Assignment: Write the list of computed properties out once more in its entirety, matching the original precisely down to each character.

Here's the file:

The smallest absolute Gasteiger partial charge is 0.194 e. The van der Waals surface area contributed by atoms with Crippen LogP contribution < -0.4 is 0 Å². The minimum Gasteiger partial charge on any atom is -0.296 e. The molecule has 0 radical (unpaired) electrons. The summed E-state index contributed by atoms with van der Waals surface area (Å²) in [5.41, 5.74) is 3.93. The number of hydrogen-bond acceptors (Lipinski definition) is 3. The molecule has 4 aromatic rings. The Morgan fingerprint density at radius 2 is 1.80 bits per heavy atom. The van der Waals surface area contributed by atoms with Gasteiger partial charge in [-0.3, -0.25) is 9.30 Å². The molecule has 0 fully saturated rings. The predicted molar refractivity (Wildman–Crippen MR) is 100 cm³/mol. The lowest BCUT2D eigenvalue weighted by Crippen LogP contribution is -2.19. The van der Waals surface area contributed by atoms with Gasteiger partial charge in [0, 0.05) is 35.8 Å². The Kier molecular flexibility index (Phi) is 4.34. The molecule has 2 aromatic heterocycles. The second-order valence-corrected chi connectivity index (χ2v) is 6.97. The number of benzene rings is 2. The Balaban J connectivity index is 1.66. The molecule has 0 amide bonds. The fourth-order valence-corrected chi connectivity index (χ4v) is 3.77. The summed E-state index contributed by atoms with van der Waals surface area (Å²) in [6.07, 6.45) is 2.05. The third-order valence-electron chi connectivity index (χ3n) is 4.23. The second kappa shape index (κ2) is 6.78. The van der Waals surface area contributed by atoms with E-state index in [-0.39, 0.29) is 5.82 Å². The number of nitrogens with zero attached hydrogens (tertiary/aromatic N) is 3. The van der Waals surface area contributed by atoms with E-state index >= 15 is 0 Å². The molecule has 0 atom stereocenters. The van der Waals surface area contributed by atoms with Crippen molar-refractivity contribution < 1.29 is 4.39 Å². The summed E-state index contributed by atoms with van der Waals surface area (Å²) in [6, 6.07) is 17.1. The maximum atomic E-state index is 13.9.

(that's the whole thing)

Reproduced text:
The smallest absolute Gasteiger partial charge is 0.194 e. The van der Waals surface area contributed by atoms with Crippen LogP contribution < -0.4 is 0 Å². The minimum Gasteiger partial charge on any atom is -0.296 e. The molecule has 0 radical (unpaired) electrons. The summed E-state index contributed by atoms with van der Waals surface area (Å²) in [5.41, 5.74) is 3.93. The number of hydrogen-bond acceptors (Lipinski definition) is 3. The molecule has 4 aromatic rings. The Morgan fingerprint density at radius 2 is 1.80 bits per heavy atom. The van der Waals surface area contributed by atoms with Gasteiger partial charge in [-0.3, -0.25) is 9.30 Å². The molecule has 0 fully saturated rings. The predicted molar refractivity (Wildman–Crippen MR) is 100 cm³/mol. The lowest BCUT2D eigenvalue weighted by Crippen LogP contribution is -2.19. The van der Waals surface area contributed by atoms with Gasteiger partial charge in [0, 0.05) is 35.8 Å². The Kier molecular flexibility index (Phi) is 4.34. The molecule has 2 aromatic heterocycles. The second-order valence-corrected chi connectivity index (χ2v) is 6.97. The number of benzene rings is 2. The Balaban J connectivity index is 1.66. The molecule has 0 amide bonds. The fourth-order valence-corrected chi connectivity index (χ4v) is 3.77. The summed E-state index contributed by atoms with van der Waals surface area (Å²) in [6.07, 6.45) is 2.05. The third-order valence-electron chi connectivity index (χ3n) is 4.23. The second kappa shape index (κ2) is 6.78. The van der Waals surface area contributed by atoms with E-state index in [-0.39, 0.29) is 5.82 Å². The number of nitrogens with zero attached hydrogens (tertiary/aromatic N) is 3. The van der Waals surface area contributed by atoms with E-state index >= 15 is 0 Å². The molecule has 0 atom stereocenters. The van der Waals surface area contributed by atoms with Crippen molar-refractivity contribution < 1.29 is 4.39 Å². The summed E-state index contributed by atoms with van der Waals surface area (Å²) in [6, 6.07) is 17.1. The maximum atomic E-state index is 13.9.